In countries experiencing autocratization, citizens play an important role in this unfortunate development: It is their often well-justified lack of trust in the performance of democratic institutions that triggers the autocratization process. Indeed, it is their revolt against the mainstream parties presiding complacently over what many regard as a managed decline of previously successful societies. Namely the apparent inability or unwillingness of the democratic establishments to respond to many challenges posed by globalization characterized by the increase of the corporate power, weakening of the organized labor and growing income inequality provide a fertile ground for the authoritarian reaction.

Concurrently, the rise of postmaterialist values such as environmental protection, human rights and gender equality complicated the classic left-right interparty competition, and drew attention partly away from wealth redistribution to cultural issues. The lack of trust in democratic processes is not purely related with material well-being, but rather with citizens’ feelings of ‘being left behind’ and ‘social envy’, resulting from cultural and economic transformations that negatively affect their social status.[3] Ronald Inglehart and Pippa Norris call these feelings that have given rise to the populist-authoritarian movements as the ‘backlash against postmaterialist values.’[4]

Dual strategy: reinforcing democracy home and abroad

As President Biden vows to prove that ‘democracies will not just endure, but excel,’ these underlying causes of autocratization must not be forgotten, and should simultaneously lead up to transformative policies and narratives targeting those who feel left behind. On his 100th day as the US president on April 28, Biden’s speech to the Congress included the signs of future transformative policies when he proposed a series of tax increases on wealthy households, announced his plans such as the ‘blue-collar blueprint to build America’ or the ‘American Families Plan’ that includes spending on community colleges, childcare and paid leave. Such messages carry potential for developing a counter-authoritarian narrative, and are as important as those focusing on human rights or racial equality, and must be emphasized repeatedly and consistently by the US president.

In the EU, the effort to boost citizens’ trust in democratic institutions, led to the introduction of a new initiative called the ‘Conference on the Future of Europe.’ While the stated goal of this initiative is to draw a roadmap for structural reforms with the active participation of citizens, it is already apparent that the members of the European Council are skeptical of this initiative. Also, the previous institutions of citizen participation—such as the European Citizens’ Initiative (ECI), had hardly affected the political processes in the EU. Given that the current Conference initiative has so far had no significant mobilizing effect on the citizens suggests that while the EU establishment acknowledges the problem, the ability to meaningfully reach out to the disenfranchised citizens is missing.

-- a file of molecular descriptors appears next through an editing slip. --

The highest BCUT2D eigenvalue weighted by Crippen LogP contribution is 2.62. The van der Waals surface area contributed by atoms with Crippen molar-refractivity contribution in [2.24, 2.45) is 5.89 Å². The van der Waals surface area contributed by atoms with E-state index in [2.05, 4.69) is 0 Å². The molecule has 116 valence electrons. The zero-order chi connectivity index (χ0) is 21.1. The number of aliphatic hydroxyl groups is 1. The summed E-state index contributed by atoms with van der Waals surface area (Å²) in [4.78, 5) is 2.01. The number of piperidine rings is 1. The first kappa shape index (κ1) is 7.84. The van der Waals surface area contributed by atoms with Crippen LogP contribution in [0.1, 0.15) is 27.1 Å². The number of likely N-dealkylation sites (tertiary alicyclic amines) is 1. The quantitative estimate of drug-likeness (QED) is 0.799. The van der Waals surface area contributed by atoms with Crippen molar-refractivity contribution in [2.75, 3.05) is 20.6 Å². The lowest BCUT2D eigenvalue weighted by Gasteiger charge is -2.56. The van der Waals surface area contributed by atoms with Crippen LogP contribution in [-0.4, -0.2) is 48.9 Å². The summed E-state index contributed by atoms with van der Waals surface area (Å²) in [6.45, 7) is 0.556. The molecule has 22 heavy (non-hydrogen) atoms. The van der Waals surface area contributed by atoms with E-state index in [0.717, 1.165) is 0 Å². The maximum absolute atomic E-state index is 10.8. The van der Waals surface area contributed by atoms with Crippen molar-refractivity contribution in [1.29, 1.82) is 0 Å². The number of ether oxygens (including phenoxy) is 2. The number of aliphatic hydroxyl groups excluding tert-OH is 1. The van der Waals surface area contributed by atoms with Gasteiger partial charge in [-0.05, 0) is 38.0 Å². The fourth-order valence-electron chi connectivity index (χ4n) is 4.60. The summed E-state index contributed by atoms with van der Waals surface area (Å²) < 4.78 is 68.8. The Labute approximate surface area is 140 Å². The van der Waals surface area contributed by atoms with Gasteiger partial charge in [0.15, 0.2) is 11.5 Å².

Implementing a dual strategy to reinforce democracy both at home and abroad is a massive challenge but the implementation of internal (constructive) strategies is a pre-condition for building successful democracy promotion policies abroad both for the EU and the US. Their political institutions and democracy promotion instruments have suffered from a declining appeal and failed to prevent the rise of populist-authoritarian actors supported by powerful majorities at home and abroad. The post-pandemic order provides a significant opportunity to win back the trust of these majorities through wise public policies (including investments in public infrastructure and services), which should be designed with citizens’ participation. In order to do so, these programs and initiatives must also be accompanied with transformative narratives targeting those who feel forgotten.


[1] The pattern of autocratization common to these countries is aptly described in the renowned book by D. Ziblatt & S. Levitsky (2018). How Democracies Die. New York: Crown.

[2] See the special issue by W. Merkel & A. Lührmann (2021).  Resilience of Democracies: Responses to Illiberal and Authoritarian Challenges. Democratization 28(5).

[3] These reasons are explained in C. Mudde & R. Kaltwasser (2018). Studying Populism in Comparative Perspective: Reflections on the Contemporary and Future Research AgendaComparative Political Studies 51(13): 1667-93.

[4] R. Inglehart & P. Norris (2017). Trump and the Populist Authoritarian Parties: The Silent Revolution in ReversePerspectives on Politics, 15(2), 443-54.

About authors:

Pelin Ayan Musil is a Senior Researcher, IIR Prague.

Matěj Boček is a Research Assistant, IIR Prague.